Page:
Meet Tomasa

Meet Tomasa

The popular municipality of Chichicastenango, located in the department of Quiché and frequented by national and international tourists alike, is also the home of Tomasa. 35 years old, married and the mother of four children between the ages of 7 and 19, Tomasa is happy to live in a place like Chichicastenango; she mentions the abundance of fruits such as apples, plums, and peaches as one of the perks her town offers.

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Meet Juana Gloria

Meet Juana Gloria

Chichicastenango is one of the most important villages in Guatemala. Home to the Quiche Maya civilization, one of the largest ethnic groups on country, this place epitomizes the Mayan culture, history, and traditions of Guatemala. 

Every Thursday and Sunday, the locals flock to what has been deemed the largest market in Central America. Here they sell their products - ranging from traditional crafts, table runners, bags and purses, paintings, and Mayan masks to fruits, vegetables, and other foods to the sale of animals such as chickens, goats, and pigs, among others.

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Meet Julia

Meet Julia

In many rural communities in Guatemala, there are very few opportunities for women's advancement. Still, these women, eager to drive development and be agents of change; work hard and seek new skills that will empower them, that will enable them to provide for and improve the lives of their families. This is the case of Julia, a married 48-year-old woman and mother of six children between the ages of 13 and 28.

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Meet Yolanda

Meet Yolanda

Chichicastenango is a municipality in the department of Quiche; it is made up of 86 villages, one of them being Quiejel. This is where 41-year-old Yolanda is from. She is a married mother of two, ages 18 and 22.

Yolanda remembers a childhood that was filled with love and affection from her parents. Still, as she was the oldest child in the family, Yolanda had to work in agriculture and learn artisan work in order to support the family with additional income. She also helped with household chores and with taking care of her four sisters and brother. Yolanda grew up in a humble family, in a small home with adobe walls, a dirt floor, and a tile roof. Thanks to Yolanda's hard work, her siblings were able to receive a formal education.

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Meet Marcela

Meet Marcela

52-year-old Marcela, who today is an empowered woman who has overcome much adversity, remembers the extreme poverty of her youth. At the age of 10, she was sent to school, but due to being in a large family (she was the fifth born of ten children), Marcela was only able to complete two years of studies. One of her brothers sadly died of measles when he was five years old; the remaining siblings are close-knit and support one another. Back then and still today, Marcela's father earns his livelihood by selling traditional Guatemalan clothes in the market of Sololá. In his spare time, he grows and/or harvests vegetables and basic grains. Marcela's mother takes care of the housework and also produces traditional Guatemalan weavings such as huipiles.

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Meet Elena

Meet Elena

Elena lives on the other side of the majestic Lake Atitlán, in the Department of Sololá, in the western highlands of Guatemala. Her house is located on the outskirts of San Juan La Laguna among coffee plantations, in a very humble but picturesque place. She belongs to the Friendship Bridge trust bank “Guadalupe”. Moreover, she is from the Tzutujil Mayan ethnic group.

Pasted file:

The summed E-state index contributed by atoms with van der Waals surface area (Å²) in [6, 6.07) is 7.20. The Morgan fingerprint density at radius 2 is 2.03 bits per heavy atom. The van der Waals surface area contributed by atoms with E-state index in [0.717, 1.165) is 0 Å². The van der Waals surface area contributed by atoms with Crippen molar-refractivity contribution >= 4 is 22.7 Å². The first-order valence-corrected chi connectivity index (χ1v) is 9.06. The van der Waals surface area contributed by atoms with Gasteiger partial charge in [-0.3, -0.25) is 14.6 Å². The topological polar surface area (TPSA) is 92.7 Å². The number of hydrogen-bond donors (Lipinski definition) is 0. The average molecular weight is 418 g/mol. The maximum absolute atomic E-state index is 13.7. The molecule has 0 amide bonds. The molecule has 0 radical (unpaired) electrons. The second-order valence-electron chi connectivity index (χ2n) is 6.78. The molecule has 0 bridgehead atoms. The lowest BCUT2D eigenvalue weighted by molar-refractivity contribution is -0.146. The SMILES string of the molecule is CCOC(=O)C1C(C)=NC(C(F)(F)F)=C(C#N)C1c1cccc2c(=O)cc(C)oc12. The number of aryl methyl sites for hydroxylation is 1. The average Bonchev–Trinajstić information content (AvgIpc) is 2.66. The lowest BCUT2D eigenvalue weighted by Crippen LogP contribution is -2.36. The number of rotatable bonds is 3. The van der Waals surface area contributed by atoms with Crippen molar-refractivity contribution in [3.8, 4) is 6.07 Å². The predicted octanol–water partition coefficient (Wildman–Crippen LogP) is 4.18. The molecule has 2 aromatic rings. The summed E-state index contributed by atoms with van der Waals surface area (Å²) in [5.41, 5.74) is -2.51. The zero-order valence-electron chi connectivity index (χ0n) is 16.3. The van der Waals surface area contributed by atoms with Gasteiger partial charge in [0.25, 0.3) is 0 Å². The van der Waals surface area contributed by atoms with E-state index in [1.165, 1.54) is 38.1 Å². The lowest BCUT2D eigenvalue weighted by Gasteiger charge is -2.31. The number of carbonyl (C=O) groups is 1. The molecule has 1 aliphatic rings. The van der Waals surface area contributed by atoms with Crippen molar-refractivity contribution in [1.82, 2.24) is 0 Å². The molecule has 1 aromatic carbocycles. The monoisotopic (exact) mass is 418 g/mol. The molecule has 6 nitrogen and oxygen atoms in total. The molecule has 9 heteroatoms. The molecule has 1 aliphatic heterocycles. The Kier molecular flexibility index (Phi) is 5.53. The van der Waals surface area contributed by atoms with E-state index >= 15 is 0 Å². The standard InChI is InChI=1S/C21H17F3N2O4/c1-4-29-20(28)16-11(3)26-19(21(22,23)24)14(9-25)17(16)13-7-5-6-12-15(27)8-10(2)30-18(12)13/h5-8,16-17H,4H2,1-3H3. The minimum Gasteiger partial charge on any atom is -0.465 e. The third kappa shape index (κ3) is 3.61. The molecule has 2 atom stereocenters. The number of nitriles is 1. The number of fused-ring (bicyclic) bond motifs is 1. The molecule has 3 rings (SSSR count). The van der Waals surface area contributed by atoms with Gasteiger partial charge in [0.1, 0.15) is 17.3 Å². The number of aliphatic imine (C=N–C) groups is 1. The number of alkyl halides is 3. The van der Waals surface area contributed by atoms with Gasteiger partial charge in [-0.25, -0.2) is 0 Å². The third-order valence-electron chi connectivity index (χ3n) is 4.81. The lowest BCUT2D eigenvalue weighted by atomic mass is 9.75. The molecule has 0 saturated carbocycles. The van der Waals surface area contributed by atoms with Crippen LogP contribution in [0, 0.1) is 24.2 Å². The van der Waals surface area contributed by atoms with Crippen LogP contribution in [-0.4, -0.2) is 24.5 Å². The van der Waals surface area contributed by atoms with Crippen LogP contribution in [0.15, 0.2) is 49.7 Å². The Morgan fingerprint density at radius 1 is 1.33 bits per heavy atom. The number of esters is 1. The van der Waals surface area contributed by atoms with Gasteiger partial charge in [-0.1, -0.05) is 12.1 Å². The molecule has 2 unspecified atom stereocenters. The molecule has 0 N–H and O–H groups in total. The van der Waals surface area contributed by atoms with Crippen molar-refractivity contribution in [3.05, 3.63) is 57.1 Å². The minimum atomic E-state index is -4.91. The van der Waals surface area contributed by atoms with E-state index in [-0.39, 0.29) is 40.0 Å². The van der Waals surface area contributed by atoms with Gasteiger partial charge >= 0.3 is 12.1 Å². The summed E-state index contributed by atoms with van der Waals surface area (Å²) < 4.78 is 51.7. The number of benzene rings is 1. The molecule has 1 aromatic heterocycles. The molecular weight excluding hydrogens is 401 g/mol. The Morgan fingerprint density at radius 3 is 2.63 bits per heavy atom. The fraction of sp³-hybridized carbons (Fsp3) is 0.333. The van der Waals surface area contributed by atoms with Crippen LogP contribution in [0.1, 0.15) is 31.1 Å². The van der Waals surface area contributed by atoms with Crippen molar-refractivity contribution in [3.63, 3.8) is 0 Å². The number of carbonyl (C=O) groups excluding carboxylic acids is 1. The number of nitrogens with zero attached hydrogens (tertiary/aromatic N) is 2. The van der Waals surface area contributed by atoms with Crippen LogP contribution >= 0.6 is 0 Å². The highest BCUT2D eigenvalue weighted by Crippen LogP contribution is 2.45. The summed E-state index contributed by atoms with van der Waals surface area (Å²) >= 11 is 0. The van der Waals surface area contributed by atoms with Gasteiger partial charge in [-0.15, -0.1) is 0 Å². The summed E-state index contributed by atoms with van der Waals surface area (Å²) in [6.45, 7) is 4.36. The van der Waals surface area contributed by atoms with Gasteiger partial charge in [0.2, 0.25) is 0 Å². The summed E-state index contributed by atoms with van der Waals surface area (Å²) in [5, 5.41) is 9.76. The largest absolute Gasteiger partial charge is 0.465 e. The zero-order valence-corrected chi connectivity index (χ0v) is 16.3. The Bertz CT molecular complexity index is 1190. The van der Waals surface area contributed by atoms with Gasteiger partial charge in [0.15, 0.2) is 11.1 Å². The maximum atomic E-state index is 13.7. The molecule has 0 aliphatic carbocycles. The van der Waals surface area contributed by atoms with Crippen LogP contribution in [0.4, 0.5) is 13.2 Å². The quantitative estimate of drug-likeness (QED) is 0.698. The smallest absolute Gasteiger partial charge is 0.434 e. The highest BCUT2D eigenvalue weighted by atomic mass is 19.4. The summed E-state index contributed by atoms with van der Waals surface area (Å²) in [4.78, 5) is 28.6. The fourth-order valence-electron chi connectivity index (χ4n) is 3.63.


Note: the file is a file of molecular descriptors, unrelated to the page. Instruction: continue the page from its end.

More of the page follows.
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Meet Magdalena

Meet Magdalena

Magdalena lives in the mayan language Kakchiquel-speaking town of Santa Catarina Palopó, a quaint and picturesque place on the shores of the magnificent Lake Atitlán in the Western Highlands of Guatemala. She has lived there all of her life. Her childhood was very difficult, as her parents could not afford to take care of her. Until she was 13 years old, Magdalena lived with her grandmother, who held the old-fashioned belief that girls did not need to go to school. Instead of attending school, Magdalena learned to weave on a backstrap loom. By age eight, she was a talented weaver! Then, when she was 13 years old, she moved to her parents’ home. Her parents were of the same belief that that did not need an education; thus, Magdalena learned to farm.

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Meet Dominga

Meet Dominga

One of the most visited tourist places in the department of Sololá is San Juan La Laguna, a town renowned for its scenery and stunning Guatemalan art galleries. It is a wonderful place, located on the shore of Lake Atitlan and thereby in close proximity to various other towns, each with their own unique charm. Dominga, 44, is proud to live in this stunning place. She is a Tz'utujil Mayan woman who grew up as one of nine siblings (five brothers, three sisters); she was the fifth born.

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Meet Candelaria

Meet Candelaria

Peña Blanca is a small town in the department of Sololá. Here, majority of the population work as day laborers to earn a living. Candelaria, currently 36, lived there until she was 34. She remembers her childhood in which she was raised with love and care by both her parents and grandparents. She is the fourth born of 11 children (five girls, six boys). Candelaria's father was always attentive to her and her other siblings. Candelaria's mother dedicated herself to the home as well as making the traditional textil blouses called huipiles, while her father worked as a bricklayer. Her parents worked hard so that they could provide for their 11 children.

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